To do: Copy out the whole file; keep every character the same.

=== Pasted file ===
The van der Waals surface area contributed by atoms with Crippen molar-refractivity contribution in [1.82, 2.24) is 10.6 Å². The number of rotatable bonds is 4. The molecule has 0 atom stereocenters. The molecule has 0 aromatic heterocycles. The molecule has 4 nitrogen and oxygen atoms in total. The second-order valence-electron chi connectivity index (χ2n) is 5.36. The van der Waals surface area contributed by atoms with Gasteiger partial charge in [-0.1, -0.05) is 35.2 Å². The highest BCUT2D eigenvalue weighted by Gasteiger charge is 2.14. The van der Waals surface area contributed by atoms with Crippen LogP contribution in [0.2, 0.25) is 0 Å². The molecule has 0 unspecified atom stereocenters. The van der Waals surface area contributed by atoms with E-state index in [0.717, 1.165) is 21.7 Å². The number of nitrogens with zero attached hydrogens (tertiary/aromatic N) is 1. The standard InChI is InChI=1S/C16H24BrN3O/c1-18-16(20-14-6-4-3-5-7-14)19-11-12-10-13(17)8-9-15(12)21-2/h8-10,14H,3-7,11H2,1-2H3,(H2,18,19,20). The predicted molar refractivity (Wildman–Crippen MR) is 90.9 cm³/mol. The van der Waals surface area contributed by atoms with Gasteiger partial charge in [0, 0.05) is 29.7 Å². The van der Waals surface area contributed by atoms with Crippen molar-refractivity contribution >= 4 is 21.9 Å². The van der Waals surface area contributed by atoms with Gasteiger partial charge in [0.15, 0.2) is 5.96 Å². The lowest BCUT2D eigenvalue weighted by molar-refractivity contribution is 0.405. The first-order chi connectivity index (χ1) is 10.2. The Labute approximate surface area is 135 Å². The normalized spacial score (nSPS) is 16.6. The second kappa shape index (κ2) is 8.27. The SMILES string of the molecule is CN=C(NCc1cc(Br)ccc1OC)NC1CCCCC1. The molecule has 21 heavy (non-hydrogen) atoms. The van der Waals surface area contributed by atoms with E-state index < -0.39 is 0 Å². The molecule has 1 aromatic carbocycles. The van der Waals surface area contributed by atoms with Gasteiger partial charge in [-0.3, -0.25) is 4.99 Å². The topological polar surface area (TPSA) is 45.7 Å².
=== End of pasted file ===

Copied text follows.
The van der Waals surface area contributed by atoms with Crippen molar-refractivity contribution in [1.82, 2.24) is 10.6 Å². The number of rotatable bonds is 4. The molecule has 0 atom stereocenters. The molecule has 0 aromatic heterocycles. The molecule has 4 nitrogen and oxygen atoms in total. The second-order valence-electron chi connectivity index (χ2n) is 5.36. The van der Waals surface area contributed by atoms with Gasteiger partial charge in [-0.1, -0.05) is 35.2 Å². The highest BCUT2D eigenvalue weighted by Gasteiger charge is 2.14. The van der Waals surface area contributed by atoms with Crippen LogP contribution in [0.2, 0.25) is 0 Å². The molecule has 0 unspecified atom stereocenters. The van der Waals surface area contributed by atoms with E-state index in [0.717, 1.165) is 21.7 Å². The number of nitrogens with zero attached hydrogens (tertiary/aromatic N) is 1. The standard InChI is InChI=1S/C16H24BrN3O/c1-18-16(20-14-6-4-3-5-7-14)19-11-12-10-13(17)8-9-15(12)21-2/h8-10,14H,3-7,11H2,1-2H3,(H2,18,19,20). The predicted molar refractivity (Wildman–Crippen MR) is 90.9 cm³/mol. The van der Waals surface area contributed by atoms with Gasteiger partial charge in [0, 0.05) is 29.7 Å². The van der Waals surface area contributed by atoms with Crippen molar-refractivity contribution >= 4 is 21.9 Å². The van der Waals surface area contributed by atoms with Gasteiger partial charge in [0.15, 0.2) is 5.96 Å². The lowest BCUT2D eigenvalue weighted by molar-refractivity contribution is 0.405. The first-order chi connectivity index (χ1) is 10.2. The Labute approximate surface area is 135 Å². The normalized spacial score (nSPS) is 16.6. The second kappa shape index (κ2) is 8.27. The SMILES string of the molecule is CN=C(NCc1cc(Br)ccc1OC)NC1CCCCC1. The molecule has 21 heavy (non-hydrogen) atoms. The van der Waals surface area contributed by atoms with E-state index < -0.39 is 0 Å². The molecule has 1 aromatic carbocycles. The van der Waals surface area contributed by atoms with Gasteiger partial charge in [-0.3, -0.25) is 4.99 Å². The topological polar surface area (TPSA) is 45.7 Å².